Sex Work Fuels AIDS Spread in China's Xinjiang

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A mosque in Turpan city in Xinjiang, June 27, 2013.
A mosque in Turpan city in Xinjiang, June 27, 2013.

Climbing rates of HIV infection in northwestern China’s Xinjiang region, with the early spread of the disease driven mainly by drug use, are now the result of a burgeoning sex trade in the region’s mostly Muslim ethnic Uyghur south, sources say.

The southern prefectures of Hotan (in Chinese, Hetian) and Kashgar (Kashi) have been especially hard hit, sources say, with growing numbers of brothels disguised as barber shops, massage parlors, and “spas” set up by Han Chinese migrants to the towns.

Young Uyghur farmers and government workers are now those most frequently infected, the owner of one Kashgar clinic told RFA’s Uyghur Service.

“Whenever they get some money, they go right away to these so-called hotels or spas that have this kind of business,” RFA’s source said, speaking on condition of anonymity.

“We have told them not to go there, but some people just can’t control themselves,” he said.

The brothel owners “are all from Chinese cities—they are all Han Chinese,” the clinic owner said.

“These places are the main source of AIDS being spread through sex,” agreed a former senior government official at the Office for AIDS Control and Prevention of the Xinjiang Uyghur Autonomous Region.

“From the outside, they look like legitimate spas or barber shops, but inside they are actually brothels,” the former official, named Yadikar, said.

“Their numbers are increasing throughout the southern Uyghur region because of migrants from China’s other cities, and the government does not restrict them,” he said.

Numbers climbing

By the end of October, 38,283 cases of persons currently infected with HIV or suffering from AIDS had been reported in Xinjiang, with 62 percent of these cases believed to have resulted from sexual activity, according to a Nov. 24 report by the region’s Health and Family Planning Commission cited by Chinese state media.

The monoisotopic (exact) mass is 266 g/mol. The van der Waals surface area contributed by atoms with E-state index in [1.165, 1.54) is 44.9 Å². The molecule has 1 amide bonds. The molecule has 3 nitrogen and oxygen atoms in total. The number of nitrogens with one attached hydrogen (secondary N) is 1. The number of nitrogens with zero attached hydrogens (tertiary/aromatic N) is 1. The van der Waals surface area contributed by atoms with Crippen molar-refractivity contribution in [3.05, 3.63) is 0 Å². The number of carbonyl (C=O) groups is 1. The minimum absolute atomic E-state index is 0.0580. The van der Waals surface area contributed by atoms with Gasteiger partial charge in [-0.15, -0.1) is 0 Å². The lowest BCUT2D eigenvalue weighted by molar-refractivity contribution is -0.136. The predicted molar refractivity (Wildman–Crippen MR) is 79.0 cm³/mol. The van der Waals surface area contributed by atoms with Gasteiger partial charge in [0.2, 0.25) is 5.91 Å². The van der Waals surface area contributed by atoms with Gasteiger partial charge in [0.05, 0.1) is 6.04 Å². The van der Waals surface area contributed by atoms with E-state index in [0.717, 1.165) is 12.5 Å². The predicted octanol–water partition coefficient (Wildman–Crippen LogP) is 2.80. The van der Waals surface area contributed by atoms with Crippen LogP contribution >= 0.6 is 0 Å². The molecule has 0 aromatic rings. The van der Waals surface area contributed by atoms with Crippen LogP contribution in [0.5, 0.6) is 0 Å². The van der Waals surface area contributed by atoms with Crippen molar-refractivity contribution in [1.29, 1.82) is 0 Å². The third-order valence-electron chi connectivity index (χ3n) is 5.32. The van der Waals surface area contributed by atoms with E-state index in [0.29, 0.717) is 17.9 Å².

The rate of sexually transmitted infection in Xinjiang may be even higher, though, Memet Imin, a senior researcher at the Medical Research Center of New York’s Columbia University, said.

“I have watched the Uyghur AIDS situation closely since 2002,” Imin said.

Since the first case of AIDS was reported in 1995, the disease has spread at a rate of 25 to 30 percent each year, Imin said,  "and from October 2014 to October 2015 we have seen that more than 85 percent of newly registered cases contracted the virus through sexual contact.”

“In the southern Uyghur region, and especially in Kashgar and Hotan, we have never seen these many AIDS cases before,” Imin said.

“We are seeing them mainly among farmers who haven’t abused drugs or traveled to other parts of the country, so this may have something to do with the number of prostitutes who are encouraged to come to the region."

Programs cut back

Though large-scale educational programs were formerly held across affected areas, these efforts were cut back or abandoned during the last two years, former government official Yadikar, who now lives in the U.S., said.

“Local governments did not want us to come because of the pressure of [political] stability work,” Yadikar said.

“They said that it would undermine ‘stability’ to gather large numbers of people in any one place,” he said.

Reported by Eset Sulaiman for RFA’s Uyghur Service. Translated by Mamatjan Juma. Written in English by Richard Finney.





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